On their new six track EP American Gun leave their alt country beginning in the past, turning back to the rock n roll that members Todd Mathis and Noel Rodgers played prior to American Gun.
It’s been a gradual transition. Since Rodgers joined American Gun after the band’s second album the group has gradually dropped the twang and gone back the deeper roots of lead songwriter Mathis’ prior project Boxing Day. Even in the opening narration the script ends by stating that American Gun is a rock n roll band in “the truest sense of things.” Promised Youth rings with nostalgia as Mathis reminisces on his rock upbringing and his personal flirtation with money and fame. Aggressive may seem like an odd way to describe this album, but that’s exactly what it is. Not in a loud in your face kind of way, but in a confrontational unafraid way. Noel Rodgers guitar solos are more fiery than ever, as Mathis lays it on the line with introspective lyrics. Throughout the album Mathis’ vocals range from gritty and pushed in “The Archivist” to relaxed on “Believe” and “What it Takes.”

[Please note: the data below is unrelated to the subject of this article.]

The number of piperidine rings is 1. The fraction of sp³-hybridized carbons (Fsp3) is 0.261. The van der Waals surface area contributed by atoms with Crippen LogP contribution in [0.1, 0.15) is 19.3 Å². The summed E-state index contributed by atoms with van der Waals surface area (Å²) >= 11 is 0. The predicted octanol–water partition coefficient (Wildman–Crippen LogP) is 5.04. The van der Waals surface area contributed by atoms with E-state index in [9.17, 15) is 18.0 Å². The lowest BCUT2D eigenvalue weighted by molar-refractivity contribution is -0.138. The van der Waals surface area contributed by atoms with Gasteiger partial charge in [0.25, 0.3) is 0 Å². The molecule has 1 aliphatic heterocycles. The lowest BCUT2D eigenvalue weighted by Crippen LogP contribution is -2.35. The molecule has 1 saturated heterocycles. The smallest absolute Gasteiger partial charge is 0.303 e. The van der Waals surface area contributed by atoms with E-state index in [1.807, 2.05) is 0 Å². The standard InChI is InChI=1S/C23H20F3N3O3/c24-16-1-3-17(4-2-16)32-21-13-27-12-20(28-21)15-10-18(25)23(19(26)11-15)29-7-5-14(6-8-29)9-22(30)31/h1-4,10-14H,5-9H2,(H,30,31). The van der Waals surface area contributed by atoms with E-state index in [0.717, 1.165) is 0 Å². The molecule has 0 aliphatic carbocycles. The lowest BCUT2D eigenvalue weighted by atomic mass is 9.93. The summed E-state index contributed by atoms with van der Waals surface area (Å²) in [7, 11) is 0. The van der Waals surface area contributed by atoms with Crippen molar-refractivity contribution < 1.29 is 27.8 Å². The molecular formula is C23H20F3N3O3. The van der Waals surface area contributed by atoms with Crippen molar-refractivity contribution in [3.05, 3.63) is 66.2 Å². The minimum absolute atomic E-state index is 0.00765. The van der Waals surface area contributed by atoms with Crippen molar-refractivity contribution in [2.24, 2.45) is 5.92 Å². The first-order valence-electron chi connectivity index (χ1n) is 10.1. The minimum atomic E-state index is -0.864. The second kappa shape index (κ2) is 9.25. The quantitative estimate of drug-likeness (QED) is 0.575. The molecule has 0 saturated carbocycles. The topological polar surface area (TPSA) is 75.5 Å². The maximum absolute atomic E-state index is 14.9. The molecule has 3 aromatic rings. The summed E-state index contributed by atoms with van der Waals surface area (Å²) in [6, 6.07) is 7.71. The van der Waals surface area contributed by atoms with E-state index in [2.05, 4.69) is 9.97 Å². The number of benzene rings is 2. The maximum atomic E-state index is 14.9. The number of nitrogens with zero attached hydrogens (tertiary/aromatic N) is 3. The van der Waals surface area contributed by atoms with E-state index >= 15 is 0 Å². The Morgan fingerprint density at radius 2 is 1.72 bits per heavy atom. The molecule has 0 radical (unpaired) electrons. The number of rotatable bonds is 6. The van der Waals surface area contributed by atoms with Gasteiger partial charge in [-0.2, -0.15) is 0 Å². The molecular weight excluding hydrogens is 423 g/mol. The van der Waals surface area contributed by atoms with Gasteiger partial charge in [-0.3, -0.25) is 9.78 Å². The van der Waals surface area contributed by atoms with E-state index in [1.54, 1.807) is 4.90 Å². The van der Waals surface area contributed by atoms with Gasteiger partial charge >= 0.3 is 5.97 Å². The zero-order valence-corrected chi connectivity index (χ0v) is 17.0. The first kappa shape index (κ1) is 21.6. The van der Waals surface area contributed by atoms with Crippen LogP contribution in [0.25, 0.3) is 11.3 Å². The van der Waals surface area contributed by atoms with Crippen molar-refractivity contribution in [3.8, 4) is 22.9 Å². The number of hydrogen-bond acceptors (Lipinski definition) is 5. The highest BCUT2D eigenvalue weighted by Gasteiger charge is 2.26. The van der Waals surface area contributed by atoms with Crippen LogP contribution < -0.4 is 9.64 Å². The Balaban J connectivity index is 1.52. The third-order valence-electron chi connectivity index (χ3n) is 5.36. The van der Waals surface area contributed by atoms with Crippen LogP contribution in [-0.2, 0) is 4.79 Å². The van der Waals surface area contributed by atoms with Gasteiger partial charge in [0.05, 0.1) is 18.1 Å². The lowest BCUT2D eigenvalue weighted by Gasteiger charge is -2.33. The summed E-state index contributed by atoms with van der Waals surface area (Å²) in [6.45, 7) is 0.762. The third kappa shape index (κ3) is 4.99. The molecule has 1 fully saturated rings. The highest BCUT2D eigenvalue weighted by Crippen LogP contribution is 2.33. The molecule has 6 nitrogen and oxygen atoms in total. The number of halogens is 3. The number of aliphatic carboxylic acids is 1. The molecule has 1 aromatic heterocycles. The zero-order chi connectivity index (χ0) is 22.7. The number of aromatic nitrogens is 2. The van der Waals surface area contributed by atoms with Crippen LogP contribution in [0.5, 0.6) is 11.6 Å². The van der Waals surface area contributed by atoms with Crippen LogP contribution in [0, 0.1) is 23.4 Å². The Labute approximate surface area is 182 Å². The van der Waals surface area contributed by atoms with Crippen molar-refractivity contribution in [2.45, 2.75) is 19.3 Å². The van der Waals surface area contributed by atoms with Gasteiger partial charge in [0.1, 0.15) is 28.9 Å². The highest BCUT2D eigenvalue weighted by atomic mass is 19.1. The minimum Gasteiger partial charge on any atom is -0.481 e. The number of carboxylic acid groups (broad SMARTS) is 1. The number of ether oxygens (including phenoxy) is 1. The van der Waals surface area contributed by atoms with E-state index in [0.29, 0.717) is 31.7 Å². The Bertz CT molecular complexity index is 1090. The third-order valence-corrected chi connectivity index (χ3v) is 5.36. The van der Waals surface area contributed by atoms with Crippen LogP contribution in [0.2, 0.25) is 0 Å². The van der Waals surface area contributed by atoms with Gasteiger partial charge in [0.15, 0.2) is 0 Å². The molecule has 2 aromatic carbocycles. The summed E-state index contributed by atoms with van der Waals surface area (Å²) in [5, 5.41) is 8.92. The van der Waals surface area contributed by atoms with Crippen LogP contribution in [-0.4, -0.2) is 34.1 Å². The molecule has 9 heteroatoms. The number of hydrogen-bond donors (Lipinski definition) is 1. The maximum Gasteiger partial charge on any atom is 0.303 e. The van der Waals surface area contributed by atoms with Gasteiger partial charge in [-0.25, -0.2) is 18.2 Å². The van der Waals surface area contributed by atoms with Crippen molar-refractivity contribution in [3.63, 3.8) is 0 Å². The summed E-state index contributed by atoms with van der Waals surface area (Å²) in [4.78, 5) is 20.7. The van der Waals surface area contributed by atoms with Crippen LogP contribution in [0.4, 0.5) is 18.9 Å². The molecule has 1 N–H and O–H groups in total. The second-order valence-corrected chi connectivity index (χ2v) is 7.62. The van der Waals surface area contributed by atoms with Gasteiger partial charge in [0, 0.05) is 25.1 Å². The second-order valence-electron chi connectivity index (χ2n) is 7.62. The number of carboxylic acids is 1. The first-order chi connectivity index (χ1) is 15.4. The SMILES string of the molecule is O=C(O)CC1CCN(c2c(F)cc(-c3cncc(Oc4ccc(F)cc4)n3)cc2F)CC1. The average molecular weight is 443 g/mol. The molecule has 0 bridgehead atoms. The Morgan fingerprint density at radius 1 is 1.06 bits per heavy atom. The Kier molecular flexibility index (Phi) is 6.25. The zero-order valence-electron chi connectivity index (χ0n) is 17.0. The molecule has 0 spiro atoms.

These five songs flow together smoothly, unlike early American Gun albums where Mathis’ songs sometimes clashed stylistically with Donald Merckle’s. The new American Gun seems to have settled into a classic rock sound that’s most suitable for everyone in the band. That hasn’t always been the case. And by classic rock, I don’t mean “Classic Rock.” I’m talking about the best rock of yesteryear.
For Promised Youth American Gun returned to work with producer Paul Bodamer with Jangly Records, who co-produced both this album and the previous album Therapy with chief songwriter Todd Mathis. At home in Jangly Records studio in Columbia, SC the group had time to focus more on tones and structure than ever before in the studio, as noted by the crediting of Caroline Guitar Company, who are known for both their aggressive sounding overdrive pedals as well as their unique creative touch. For me the overall sound of Promised Youth doesn’t match the feel of Therapy, but that’s something that quickly goes by the wayside when you get wrapped up in the songs.